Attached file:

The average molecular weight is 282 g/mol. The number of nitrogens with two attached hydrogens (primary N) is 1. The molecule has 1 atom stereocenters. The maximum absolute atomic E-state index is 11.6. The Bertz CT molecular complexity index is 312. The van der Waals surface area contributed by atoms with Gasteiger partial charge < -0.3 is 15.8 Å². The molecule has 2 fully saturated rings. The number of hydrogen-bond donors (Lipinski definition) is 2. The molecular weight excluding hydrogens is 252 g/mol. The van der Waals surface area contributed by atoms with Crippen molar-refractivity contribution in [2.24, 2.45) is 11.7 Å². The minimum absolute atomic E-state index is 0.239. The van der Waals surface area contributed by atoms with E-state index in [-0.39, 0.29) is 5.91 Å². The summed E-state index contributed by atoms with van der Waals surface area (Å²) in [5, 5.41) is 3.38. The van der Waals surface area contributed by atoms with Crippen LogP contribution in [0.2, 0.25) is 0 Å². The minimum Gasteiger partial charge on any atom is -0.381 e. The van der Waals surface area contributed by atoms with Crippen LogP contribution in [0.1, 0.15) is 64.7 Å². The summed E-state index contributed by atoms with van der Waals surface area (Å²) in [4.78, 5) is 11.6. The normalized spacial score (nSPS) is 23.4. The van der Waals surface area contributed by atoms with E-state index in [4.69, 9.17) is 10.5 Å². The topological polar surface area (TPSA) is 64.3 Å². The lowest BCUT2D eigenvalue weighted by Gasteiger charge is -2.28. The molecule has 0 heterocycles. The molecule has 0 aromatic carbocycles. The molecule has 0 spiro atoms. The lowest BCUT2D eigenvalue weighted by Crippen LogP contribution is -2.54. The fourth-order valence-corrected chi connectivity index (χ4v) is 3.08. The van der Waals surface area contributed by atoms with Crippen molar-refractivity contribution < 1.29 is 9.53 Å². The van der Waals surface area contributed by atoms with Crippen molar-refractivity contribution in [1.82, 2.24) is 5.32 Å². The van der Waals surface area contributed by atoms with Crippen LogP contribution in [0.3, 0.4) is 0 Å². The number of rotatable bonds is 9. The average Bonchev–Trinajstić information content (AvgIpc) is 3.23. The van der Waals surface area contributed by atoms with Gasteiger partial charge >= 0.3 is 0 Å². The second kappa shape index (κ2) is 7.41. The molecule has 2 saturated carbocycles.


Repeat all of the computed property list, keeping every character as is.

The average molecular weight is 282 g/mol. The number of nitrogens with two attached hydrogens (primary N) is 1. The molecule has 1 atom stereocenters. The maximum absolute atomic E-state index is 11.6. The Bertz CT molecular complexity index is 312. The van der Waals surface area contributed by atoms with Gasteiger partial charge < -0.3 is 15.8 Å². The molecule has 2 fully saturated rings. The number of hydrogen-bond donors (Lipinski definition) is 2. The molecular weight excluding hydrogens is 252 g/mol. The van der Waals surface area contributed by atoms with Crippen molar-refractivity contribution in [2.24, 2.45) is 11.7 Å². The minimum absolute atomic E-state index is 0.239. The van der Waals surface area contributed by atoms with E-state index in [-0.39, 0.29) is 5.91 Å². The summed E-state index contributed by atoms with van der Waals surface area (Å²) in [5, 5.41) is 3.38. The van der Waals surface area contributed by atoms with Crippen LogP contribution in [0.2, 0.25) is 0 Å². The minimum Gasteiger partial charge on any atom is -0.381 e. The van der Waals surface area contributed by atoms with Crippen LogP contribution in [0.1, 0.15) is 64.7 Å². The summed E-state index contributed by atoms with van der Waals surface area (Å²) in [4.78, 5) is 11.6. The normalized spacial score (nSPS) is 23.4. The van der Waals surface area contributed by atoms with E-state index in [4.69, 9.17) is 10.5 Å². The topological polar surface area (TPSA) is 64.3 Å². The lowest BCUT2D eigenvalue weighted by Gasteiger charge is -2.28. The molecule has 0 heterocycles. The molecule has 0 aromatic carbocycles. The molecule has 0 spiro atoms. The lowest BCUT2D eigenvalue weighted by Crippen LogP contribution is -2.54. The fourth-order valence-corrected chi connectivity index (χ4v) is 3.08. The van der Waals surface area contributed by atoms with Crippen molar-refractivity contribution < 1.29 is 9.53 Å². The van der Waals surface area contributed by atoms with Crippen molar-refractivity contribution in [1.82, 2.24) is 5.32 Å². The van der Waals surface area contributed by atoms with Crippen LogP contribution in [0.3, 0.4) is 0 Å². The number of rotatable bonds is 9. The average Bonchev–Trinajstić information content (AvgIpc) is 3.23. The van der Waals surface area contributed by atoms with Gasteiger partial charge >= 0.3 is 0 Å². The second kappa shape index (κ2) is 7.41. The molecule has 2 saturated carbocycles.